Hip Fractures Case Study

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HuHip Fractures
Population at Greatest Risk for Hip Fractures Population at greatest risk for hip fractures is older people with osteoporosis, especially white women. The elderly have weaker bone due to osteoporosis and they are more likely to fall due to conditions such as neurological impairment, impaired vision, poor balance, side effects from medications, institutional living, physical inactivity, and difficulty maneuvering around environmental hazards. After a hip fracture, many are hospitalized and go on to receive a hip replacement. After a hip fracture, approximately 50% of patients are not able to regain their ability to live independently and mortality and morbidity substantially increase (Foster, 2015; John, 2007).
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Intertrochanteric fractures are often seen in females with osteoporosis, and they present with a seemingly shortened and significantly externally rotated extremity. They may also present with hip edema and ecchymosis, and they may have pain with any movement. Femoral neck fractures are often seen with older population and often associated with avascular necrosis, higher incidence of which is with complete displacement. Partial or completely displaced femoral neck fractures present with an extremity that is slightly shortened, abducted, and externally rotated. Patients may also have severe pain. In case of femoral neck fractures of stress fracture or severe impaction fracture types, the only presentation may be minor pain with little or no limitation in range of motion. Femoral head fractures are associated with hip dislocation. Superior femoral head fractures are associated with anterior hip dislocation, and they present with an abducted and externally rotated extremity. Inferior femoral head fractures are associated with posterior hip dislocation which is common in a dashboard injury, and they present with an extremity that appears adducted and internally rotated (John, …show more content…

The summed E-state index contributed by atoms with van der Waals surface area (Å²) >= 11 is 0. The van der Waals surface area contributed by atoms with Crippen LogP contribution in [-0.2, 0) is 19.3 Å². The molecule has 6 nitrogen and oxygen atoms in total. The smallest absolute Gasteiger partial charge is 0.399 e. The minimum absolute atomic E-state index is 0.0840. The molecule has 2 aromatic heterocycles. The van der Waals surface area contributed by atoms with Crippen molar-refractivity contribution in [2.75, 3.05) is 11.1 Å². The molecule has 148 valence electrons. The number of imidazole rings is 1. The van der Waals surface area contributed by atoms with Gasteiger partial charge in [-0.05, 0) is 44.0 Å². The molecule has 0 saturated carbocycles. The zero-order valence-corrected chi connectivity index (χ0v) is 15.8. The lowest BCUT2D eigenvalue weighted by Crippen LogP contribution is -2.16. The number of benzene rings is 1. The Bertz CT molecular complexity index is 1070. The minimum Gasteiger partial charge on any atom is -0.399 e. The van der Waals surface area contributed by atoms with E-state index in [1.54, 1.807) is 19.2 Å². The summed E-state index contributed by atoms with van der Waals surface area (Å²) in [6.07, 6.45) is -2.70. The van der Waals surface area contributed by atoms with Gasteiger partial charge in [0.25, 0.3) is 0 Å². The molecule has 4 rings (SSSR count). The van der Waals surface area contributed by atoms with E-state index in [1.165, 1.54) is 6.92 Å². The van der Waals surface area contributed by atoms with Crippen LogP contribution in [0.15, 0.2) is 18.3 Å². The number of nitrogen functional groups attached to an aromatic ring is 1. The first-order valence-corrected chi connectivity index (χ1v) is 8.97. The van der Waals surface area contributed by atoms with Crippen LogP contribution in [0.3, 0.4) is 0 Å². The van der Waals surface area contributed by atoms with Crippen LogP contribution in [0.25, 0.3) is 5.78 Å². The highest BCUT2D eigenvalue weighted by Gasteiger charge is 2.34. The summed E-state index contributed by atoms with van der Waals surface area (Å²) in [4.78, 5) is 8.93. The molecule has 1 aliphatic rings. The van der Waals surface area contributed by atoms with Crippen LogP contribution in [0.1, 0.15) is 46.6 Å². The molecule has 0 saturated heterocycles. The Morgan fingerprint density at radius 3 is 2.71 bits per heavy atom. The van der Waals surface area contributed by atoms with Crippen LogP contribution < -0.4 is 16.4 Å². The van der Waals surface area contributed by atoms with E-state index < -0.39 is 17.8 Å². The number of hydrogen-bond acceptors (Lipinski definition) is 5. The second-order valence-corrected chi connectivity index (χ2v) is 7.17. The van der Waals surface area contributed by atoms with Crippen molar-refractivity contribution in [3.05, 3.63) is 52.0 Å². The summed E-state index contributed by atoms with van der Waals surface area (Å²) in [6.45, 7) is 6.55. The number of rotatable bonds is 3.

As mentioned earlier, half of patients who sustained a hip fracture are unable to regain their ability to live independently. The risk for functional dependency and morbidity is especially high among nursing home residents, particularly men, patients over ninety years old, those with cognitive impairment and other comorbidities, those treated nonoperatively, and those who cannot ambulate independently (Foster, 2015). The study which measured functional recovery of hip fracture patients aged 65 years and older found that more than half of hip fracture patients did not regain mobility in the first postoperative year. The study also found that the risk of not regaining pre-fracture mobility was highest in mobile patients without an aid, the risk of becoming immobile was higher in those having a lower pre-fracture mobility, and activities of daily living dependence and delirium were the main risk factors for not regaining mobility (Vochteloo et al.,

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